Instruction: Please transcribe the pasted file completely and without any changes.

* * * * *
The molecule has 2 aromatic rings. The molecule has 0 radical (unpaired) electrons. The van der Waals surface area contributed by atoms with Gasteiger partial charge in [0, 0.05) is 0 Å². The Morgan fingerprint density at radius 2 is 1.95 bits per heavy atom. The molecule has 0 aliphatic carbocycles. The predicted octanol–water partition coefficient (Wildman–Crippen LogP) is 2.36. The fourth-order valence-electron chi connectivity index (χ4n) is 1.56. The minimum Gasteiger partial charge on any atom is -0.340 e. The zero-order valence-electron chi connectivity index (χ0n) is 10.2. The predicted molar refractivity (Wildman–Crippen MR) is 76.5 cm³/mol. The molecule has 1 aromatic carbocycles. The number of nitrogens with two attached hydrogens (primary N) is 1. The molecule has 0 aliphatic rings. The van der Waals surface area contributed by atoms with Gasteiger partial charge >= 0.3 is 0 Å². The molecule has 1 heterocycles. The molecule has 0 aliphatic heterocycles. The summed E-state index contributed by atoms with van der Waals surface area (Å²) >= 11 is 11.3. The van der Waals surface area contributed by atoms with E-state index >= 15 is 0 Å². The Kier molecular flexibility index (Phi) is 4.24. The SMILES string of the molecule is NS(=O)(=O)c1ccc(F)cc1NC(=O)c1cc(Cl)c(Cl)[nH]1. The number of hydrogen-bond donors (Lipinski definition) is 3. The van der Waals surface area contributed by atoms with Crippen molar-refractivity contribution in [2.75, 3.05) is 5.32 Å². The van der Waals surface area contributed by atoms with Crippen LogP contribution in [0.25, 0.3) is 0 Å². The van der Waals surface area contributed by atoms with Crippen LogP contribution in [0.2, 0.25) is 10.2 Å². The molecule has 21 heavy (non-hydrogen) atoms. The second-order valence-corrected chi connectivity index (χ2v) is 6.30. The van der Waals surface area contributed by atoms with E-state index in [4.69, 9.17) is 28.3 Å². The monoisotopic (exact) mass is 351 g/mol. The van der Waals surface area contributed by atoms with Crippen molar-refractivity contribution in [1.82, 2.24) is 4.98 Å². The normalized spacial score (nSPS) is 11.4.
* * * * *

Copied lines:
The molecule has 2 aromatic rings. The molecule has 0 radical (unpaired) electrons. The van der Waals surface area contributed by atoms with Gasteiger partial charge in [0, 0.05) is 0 Å². The Morgan fingerprint density at radius 2 is 1.95 bits per heavy atom. The molecule has 0 aliphatic carbocycles. The predicted octanol–water partition coefficient (Wildman–Crippen LogP) is 2.36. The fourth-order valence-electron chi connectivity index (χ4n) is 1.56. The minimum Gasteiger partial charge on any atom is -0.340 e. The zero-order valence-electron chi connectivity index (χ0n) is 10.2. The predicted molar refractivity (Wildman–Crippen MR) is 76.5 cm³/mol. The molecule has 1 aromatic carbocycles. The number of nitrogens with two attached hydrogens (primary N) is 1. The molecule has 0 aliphatic rings. The van der Waals surface area contributed by atoms with Gasteiger partial charge >= 0.3 is 0 Å². The molecule has 1 heterocycles. The molecule has 0 aliphatic heterocycles. The summed E-state index contributed by atoms with van der Waals surface area (Å²) >= 11 is 11.3. The van der Waals surface area contributed by atoms with E-state index >= 15 is 0 Å². The Kier molecular flexibility index (Phi) is 4.24. The SMILES string of the molecule is NS(=O)(=O)c1ccc(F)cc1NC(=O)c1cc(Cl)c(Cl)[nH]1. The number of hydrogen-bond donors (Lipinski definition) is 3. The van der Waals surface area contributed by atoms with Crippen molar-refractivity contribution in [2.75, 3.05) is 5.32 Å². The van der Waals surface area contributed by atoms with Crippen LogP contribution in [0.25, 0.3) is 0 Å². The van der Waals surface area contributed by atoms with Crippen LogP contribution in [0.2, 0.25) is 10.2 Å². The molecule has 21 heavy (non-hydrogen) atoms. The second-order valence-corrected chi connectivity index (χ2v) is 6.30. The van der Waals surface area contributed by atoms with E-state index in [4.69, 9.17) is 28.3 Å². The monoisotopic (exact) mass is 351 g/mol. The van der Waals surface area contributed by atoms with Crippen molar-refractivity contribution in [1.82, 2.24) is 4.98 Å². The normalized spacial score (nSPS) is 11.4.